MADISON HEIGHTS, Mich. – The green substance found seeping onto I-696 has prompted state investigators to look into another location to see if there similar incidents.
Gary Sayers, the 77-year-old man whose condemned Madison Heights business is responsible for the I-696 spill, reported federal prison this weekend. He was sentenced in November for illegally storing hazardous materials.
Sayers’ attorney argued the 77-year-old man shouldn’t spend time behind bars.
Sayers was sentenced to a year in federal prison and ordered to pay nearly $1.5 million in restitution after he pleaded guilty to storing hazardous materials at the Electroplating Services building.
After years of on-going disputes with local, state and federal regulatory agencies, Sayers’ property in Sanilac County is now under investigation.
“We’ve been there in 2017.” said Jill Greenberg, with the Department of Environment, Great Lakes, and Energy. “We looked around. We found no hazardous materials we are going back to make sure that’s still the case.”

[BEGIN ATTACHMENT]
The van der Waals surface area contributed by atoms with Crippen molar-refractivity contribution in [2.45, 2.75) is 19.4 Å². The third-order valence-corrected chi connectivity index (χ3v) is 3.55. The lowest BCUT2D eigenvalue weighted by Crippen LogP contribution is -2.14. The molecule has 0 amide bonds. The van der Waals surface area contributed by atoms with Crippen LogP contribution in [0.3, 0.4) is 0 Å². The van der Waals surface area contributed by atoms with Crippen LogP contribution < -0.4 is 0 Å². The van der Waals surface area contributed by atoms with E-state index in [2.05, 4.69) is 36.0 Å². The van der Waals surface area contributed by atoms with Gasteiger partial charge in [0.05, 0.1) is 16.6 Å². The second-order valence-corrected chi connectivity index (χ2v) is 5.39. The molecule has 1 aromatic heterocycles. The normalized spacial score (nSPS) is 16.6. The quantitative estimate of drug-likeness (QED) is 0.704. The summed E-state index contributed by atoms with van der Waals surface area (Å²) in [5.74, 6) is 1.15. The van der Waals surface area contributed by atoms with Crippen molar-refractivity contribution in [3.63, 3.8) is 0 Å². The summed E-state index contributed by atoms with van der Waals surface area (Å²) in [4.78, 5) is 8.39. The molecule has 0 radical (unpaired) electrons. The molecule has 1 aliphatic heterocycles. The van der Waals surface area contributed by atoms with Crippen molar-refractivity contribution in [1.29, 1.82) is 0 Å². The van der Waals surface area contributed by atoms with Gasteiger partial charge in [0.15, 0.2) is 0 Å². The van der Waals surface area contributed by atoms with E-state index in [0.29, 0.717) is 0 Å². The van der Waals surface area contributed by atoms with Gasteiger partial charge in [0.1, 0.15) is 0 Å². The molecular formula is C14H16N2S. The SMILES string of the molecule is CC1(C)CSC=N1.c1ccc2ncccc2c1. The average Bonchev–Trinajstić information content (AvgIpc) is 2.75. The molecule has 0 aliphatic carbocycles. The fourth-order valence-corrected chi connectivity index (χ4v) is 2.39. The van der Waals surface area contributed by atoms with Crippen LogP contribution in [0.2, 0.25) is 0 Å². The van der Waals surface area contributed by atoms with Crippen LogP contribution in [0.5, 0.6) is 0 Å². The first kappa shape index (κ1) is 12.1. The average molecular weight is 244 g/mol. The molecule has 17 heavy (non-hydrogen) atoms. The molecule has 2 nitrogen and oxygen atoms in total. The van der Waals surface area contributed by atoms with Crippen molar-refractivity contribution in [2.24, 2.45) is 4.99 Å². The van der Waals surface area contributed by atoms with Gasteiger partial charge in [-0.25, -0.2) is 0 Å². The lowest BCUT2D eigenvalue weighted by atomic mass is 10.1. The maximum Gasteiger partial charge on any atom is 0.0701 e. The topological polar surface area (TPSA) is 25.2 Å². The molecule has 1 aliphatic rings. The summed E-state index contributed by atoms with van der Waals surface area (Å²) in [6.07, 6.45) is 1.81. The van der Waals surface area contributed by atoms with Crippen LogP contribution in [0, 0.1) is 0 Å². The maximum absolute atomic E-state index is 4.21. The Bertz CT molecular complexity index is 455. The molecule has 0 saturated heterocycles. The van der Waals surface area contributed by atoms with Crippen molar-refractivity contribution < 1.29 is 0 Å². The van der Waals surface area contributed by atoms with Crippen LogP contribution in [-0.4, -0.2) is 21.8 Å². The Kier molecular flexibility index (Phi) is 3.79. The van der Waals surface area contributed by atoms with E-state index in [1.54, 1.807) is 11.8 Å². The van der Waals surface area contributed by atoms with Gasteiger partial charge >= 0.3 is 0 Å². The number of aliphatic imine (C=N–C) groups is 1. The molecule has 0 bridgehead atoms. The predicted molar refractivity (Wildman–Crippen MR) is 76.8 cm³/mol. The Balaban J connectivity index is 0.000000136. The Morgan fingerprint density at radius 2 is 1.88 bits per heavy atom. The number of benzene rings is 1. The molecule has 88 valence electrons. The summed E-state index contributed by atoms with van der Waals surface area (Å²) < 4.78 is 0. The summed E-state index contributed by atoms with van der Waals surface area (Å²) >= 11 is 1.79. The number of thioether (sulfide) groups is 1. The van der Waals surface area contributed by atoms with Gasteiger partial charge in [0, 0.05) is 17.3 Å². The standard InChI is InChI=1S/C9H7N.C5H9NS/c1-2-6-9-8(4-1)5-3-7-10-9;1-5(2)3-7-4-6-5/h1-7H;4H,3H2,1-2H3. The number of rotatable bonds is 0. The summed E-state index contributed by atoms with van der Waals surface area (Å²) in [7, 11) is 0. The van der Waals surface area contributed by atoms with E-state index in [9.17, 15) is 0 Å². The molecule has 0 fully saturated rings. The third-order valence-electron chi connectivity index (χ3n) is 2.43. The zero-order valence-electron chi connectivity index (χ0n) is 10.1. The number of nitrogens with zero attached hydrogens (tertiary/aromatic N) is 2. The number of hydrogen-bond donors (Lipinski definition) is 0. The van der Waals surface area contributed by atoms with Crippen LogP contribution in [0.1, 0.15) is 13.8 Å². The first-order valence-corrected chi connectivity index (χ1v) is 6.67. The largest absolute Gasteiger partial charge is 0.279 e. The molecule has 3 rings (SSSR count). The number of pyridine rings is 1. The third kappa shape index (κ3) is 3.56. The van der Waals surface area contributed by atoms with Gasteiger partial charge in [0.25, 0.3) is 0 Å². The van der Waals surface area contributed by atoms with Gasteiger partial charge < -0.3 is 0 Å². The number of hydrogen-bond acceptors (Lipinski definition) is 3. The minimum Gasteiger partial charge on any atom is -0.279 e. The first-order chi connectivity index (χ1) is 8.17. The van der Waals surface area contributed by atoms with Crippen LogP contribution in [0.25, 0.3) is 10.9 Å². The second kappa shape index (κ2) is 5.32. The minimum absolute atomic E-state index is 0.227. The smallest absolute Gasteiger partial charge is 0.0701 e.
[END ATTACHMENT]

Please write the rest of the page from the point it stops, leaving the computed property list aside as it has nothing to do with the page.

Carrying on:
The Department of Environment, Great Lakes and Energy is waiting on test results after the chemical hexavalent chromium — a known carcinogen used in the plating process — was found oozing onto I-696. Engineers bore 25 holes at the building Thursday to access the water table to check for contamination.
“That’s what the borings are going to tell us,” Greenberg said. “They’re going to show us it’s appearing here, not here, at this depth. That will inform our long term remediation plans. So far, we’ve collected 11,000 gallons of contaminated liquid.”
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